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Need to free space on D: drive

Discussion in 'Windows XP' started by janai, Oct 17, 2008.

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  1. janai

    janai Thread Starter

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    How can I free space on my D: drive? I have a total of 999 GB used and only 296 MB free. I have not downloaded much, but all of my space is being eaten up. What can I do? Please Help.
     
  2. WhitPhil

    WhitPhil Gone but never forgotten Trusted Advisor

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    What exactly is your D: drive being used for?

    Have you intentionally moved/installed/downloaded "stuff" to that drive?

    OR, is this your Recovery Partition?

    You also state "999 GBs" used. You really mean GBs?
     
  3. 12tipp12

    12tipp12

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    Hi, have you looked at the files on your drive to see whats eating it up, double click on the drive and have a look and why is it called d instead of c as is usual.

    Bill
     
  4. janai

    janai Thread Starter

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    I have looked at the files on this drive. I don't know which ones to keep or delete. Sorry about the typo on the GB's. It's 9.99 GB's. All I know is that I have very little free space.
     
  5. WhitPhil

    WhitPhil Gone but never forgotten Trusted Advisor

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    So, this IS the Recovery Drive??

    If so, then having little free space is of no consequence, since there are no files being added to it.
     
  6. janai

    janai Thread Starter

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    But doesn't the space on this drive affect how the computer operates? If it's full, doesn't it slow the computer down?
     
  7. nessyguin

    nessyguin

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    No , it has no effect on performance . It is totally inactive unless you invoke it to rescue your system . Your solution is to instal another bigger hard drive ...
     
  8. janai

    janai Thread Starter

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    Oh. I didn't know it was that simple. This is good news. I thought that maybe my computer was going to crash because of this.
     
  9. TheOutcaste

    TheOutcaste

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    Are you using the built-in Windows Backup Utility, or some other backup program? If the Recovery Partition has been assigned a drive letter, backup programs will default to that drive as it's best to store your backup on a different drive. This quickly fills up the partition, then the low disk space warnings start (if they haven't been disabled).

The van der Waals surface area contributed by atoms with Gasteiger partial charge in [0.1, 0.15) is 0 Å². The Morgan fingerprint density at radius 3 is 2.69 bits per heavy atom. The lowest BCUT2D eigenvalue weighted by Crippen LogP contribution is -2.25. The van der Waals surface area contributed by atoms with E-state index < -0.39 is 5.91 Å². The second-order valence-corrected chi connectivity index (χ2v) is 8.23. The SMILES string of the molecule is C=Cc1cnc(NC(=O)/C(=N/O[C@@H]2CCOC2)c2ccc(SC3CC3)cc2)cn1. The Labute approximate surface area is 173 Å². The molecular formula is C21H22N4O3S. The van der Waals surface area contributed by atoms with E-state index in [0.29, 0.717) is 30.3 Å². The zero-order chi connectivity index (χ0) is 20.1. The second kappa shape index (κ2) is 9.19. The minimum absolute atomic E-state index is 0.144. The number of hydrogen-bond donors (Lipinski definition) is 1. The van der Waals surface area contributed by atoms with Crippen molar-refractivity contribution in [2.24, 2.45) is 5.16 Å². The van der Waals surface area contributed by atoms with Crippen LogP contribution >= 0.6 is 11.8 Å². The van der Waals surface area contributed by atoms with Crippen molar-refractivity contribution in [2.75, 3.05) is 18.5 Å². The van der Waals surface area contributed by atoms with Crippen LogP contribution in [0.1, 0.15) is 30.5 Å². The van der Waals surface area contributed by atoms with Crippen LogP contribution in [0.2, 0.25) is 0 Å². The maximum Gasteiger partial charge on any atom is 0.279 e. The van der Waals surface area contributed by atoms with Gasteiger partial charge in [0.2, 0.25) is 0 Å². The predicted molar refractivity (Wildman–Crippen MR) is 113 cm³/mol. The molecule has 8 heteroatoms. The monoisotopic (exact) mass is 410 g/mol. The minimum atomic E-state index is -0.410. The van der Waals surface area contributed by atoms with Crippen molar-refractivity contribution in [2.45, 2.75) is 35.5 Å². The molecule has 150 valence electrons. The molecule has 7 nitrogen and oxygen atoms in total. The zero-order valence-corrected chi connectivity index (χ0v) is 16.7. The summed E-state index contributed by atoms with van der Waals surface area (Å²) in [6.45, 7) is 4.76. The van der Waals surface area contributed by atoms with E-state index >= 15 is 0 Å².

If the backup is running on a schedule, your backups may not be being made as the disk is full. Different backup programs will handle this differently. Some will delete older backups to make space for the current one, others will simply log an error in the Event Viewer (or possibly only in their own log file) and quit, especially if you are doing incremental backups.

    It doesn't really hurt anything, but if you think you have backups being made, you might be very disappointed if you ever need to use it.

    Most recovery partitions are set to have approx 15% free space to avoid the Low Disk Space warning, so you may have originally had 1-2 GB free on that partition.

    You may want to look in there and see just what files are present. Best to set your view settings to show everything:

    To change View Settings
    In Windows Explorer, click on Tools | Folder Options -> View Tab
    Check the following:
    Display the contents of system folders (not present in Win2K/Vista)
    Show hidden files and folders
    Uncheck the following:
    Hide extensions for known file types (WinXP/Vista)
    Hide file extensions for known file types (Win2K)
    Hide protected operating system files (Recommended)

    Change to Details view in My Computer/Windows Explorer by clicking on View | Details and see what is on the D: drive, and particularly when the files were created. Files dated after you received the PC were probably not meant to be there. Just don't delete/move anything you are not absolutely sure is safe to delete. If necessary, post a screen shot of the File Listing and someone can possibly identify any files you aren't sure about.

    HTH

    Jerry
     
  10. janai

    janai Thread Starter

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    Hey. I'm trying to change the settings as you suggested, but I don't have a view tab under internet options. What do I do now?
     
  11. janai

    janai Thread Starter

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    Many of my programs and settings changed when I made the mistake of allowing a friend to install Windows XP on my computer when it was originally bought with Vista installed. So now I have XP and Vista on my computer. Maybe, that's causing a lot of issues, huh?
     
  12. TheOutcaste

    TheOutcaste

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    Windows Explorer, not Internet Explorer; Folder Options, not Internet Options

    To open Windows Explorer do any of the following:
    Press Winkey+E
    Right click My Computer and click Explore
    Start | All Programs | Accessories >Windows Explorer

    XP and Vista can co-exist. Biggest problem is finding XP drivers for new systems as many just plain don't exist.
    Installing XP after Vista requires a bit of repair to the Vista bootloader so both will be available, but once that's done should be able to boot to either.

    Jerry
     
  13. janai

    janai Thread Starter

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    Ok. I found it.
     
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